The function of Shp2 tyrosine phosphatase in the dispersal of acetylcholine receptor clusters
Department of Biology, Hong Kong University of Science and Technology, Clear Water Bay, Kowloon, Hong Kong, PR China
BMC Neuroscience 2008, 9:70 doi:10.1186/1471-2202-9-70Published: 23 July 2008
A crucial event in the development of the vertebrate neuromuscular junction (NMJ) is the postsynaptic enrichment of muscle acetylcholine (ACh) receptors (AChRs). This process involves two distinct steps: the local clustering of AChRs at synapses, which depends on the activation of the muscle-specific receptor tyrosine kinase MuSK by neural agrin, and the global dispersal of aneural or "pre-patterned" AChR aggregates, which is triggered by ACh or by synaptogenic stimuli. We and others have previously shown that tyrosine phosphatases, such as the SH2 domain-containing phosphatase Shp2, regulate AChR cluster formation in muscle cells, and that tyrosine phosphatases also mediate the dispersal of pre-patterned AChR clusters by synaptogenic stimuli, although the specific phosphatases involved in this latter step remain unknown.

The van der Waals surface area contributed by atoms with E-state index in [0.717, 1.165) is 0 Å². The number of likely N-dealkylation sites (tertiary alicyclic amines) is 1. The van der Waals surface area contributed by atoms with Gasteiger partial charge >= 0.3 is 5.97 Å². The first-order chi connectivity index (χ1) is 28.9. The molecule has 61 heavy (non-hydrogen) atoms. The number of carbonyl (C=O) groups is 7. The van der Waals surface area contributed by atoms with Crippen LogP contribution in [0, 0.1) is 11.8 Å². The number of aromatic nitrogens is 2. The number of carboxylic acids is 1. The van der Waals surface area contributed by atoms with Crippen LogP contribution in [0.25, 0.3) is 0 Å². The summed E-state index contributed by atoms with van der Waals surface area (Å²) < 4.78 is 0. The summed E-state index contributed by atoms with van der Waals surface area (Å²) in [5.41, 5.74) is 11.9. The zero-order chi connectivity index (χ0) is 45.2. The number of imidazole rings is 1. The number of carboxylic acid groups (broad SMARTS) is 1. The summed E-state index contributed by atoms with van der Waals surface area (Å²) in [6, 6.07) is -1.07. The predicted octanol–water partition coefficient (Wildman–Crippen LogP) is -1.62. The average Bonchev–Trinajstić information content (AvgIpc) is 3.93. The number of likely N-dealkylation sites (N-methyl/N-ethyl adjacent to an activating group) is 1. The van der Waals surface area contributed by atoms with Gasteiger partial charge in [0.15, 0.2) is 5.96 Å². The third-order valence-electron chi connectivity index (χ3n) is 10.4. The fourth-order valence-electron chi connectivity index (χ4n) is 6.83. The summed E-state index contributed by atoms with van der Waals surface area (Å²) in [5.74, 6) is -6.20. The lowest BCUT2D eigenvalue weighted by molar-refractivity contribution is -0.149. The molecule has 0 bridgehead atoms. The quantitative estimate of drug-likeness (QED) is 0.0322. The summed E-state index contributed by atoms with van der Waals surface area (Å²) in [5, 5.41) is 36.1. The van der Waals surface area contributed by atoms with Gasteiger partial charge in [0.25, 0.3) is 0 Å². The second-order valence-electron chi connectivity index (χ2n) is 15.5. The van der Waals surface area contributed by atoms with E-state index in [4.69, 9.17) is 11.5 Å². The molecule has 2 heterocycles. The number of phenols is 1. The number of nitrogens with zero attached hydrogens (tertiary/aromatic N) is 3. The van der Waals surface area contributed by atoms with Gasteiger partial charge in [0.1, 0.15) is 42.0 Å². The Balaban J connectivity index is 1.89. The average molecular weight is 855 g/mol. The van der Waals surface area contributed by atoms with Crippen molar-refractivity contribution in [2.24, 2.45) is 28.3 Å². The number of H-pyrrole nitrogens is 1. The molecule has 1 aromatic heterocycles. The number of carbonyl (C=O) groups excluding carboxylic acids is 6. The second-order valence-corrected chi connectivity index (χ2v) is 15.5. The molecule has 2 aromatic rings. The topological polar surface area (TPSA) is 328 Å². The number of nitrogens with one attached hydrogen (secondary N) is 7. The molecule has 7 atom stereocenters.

Using an assay system that allows AChR cluster assembly and disassembly to be studied separately and quantitatively, we describe a previously unrecognized role of the tyrosine phosphatase Shp2 in AChR cluster disassembly. Shp2 was robustly expressed in embryonic Xenopus muscle in vivo and in cultured myotomal muscle cells, and treatment of the muscle cultures with an inhibitor of Shp2 (NSC-87877) blocked the dispersal of pre-patterned AChR clusters by synaptogenic stimuli. In contrast, over-expression in muscle cells of either wild-type or constitutively active Shp2 accelerated cluster dispersal. Significantly, forced expression in muscle of the Shp2-activator SIRPα1 (signal regulatory protein α1) also enhanced the disassembly of AChR clusters, whereas the expression of a truncated SIRPα1 mutant that suppresses Shp2 signaling inhibited cluster disassembly.
Our results suggest that Shp2 activation by synaptogenic stimuli, through signaling intermediates such as SIRPα1, promotes the dispersal of pre-patterned AChR clusters to facilitate the selective accumulation of AChRs at developing NMJs.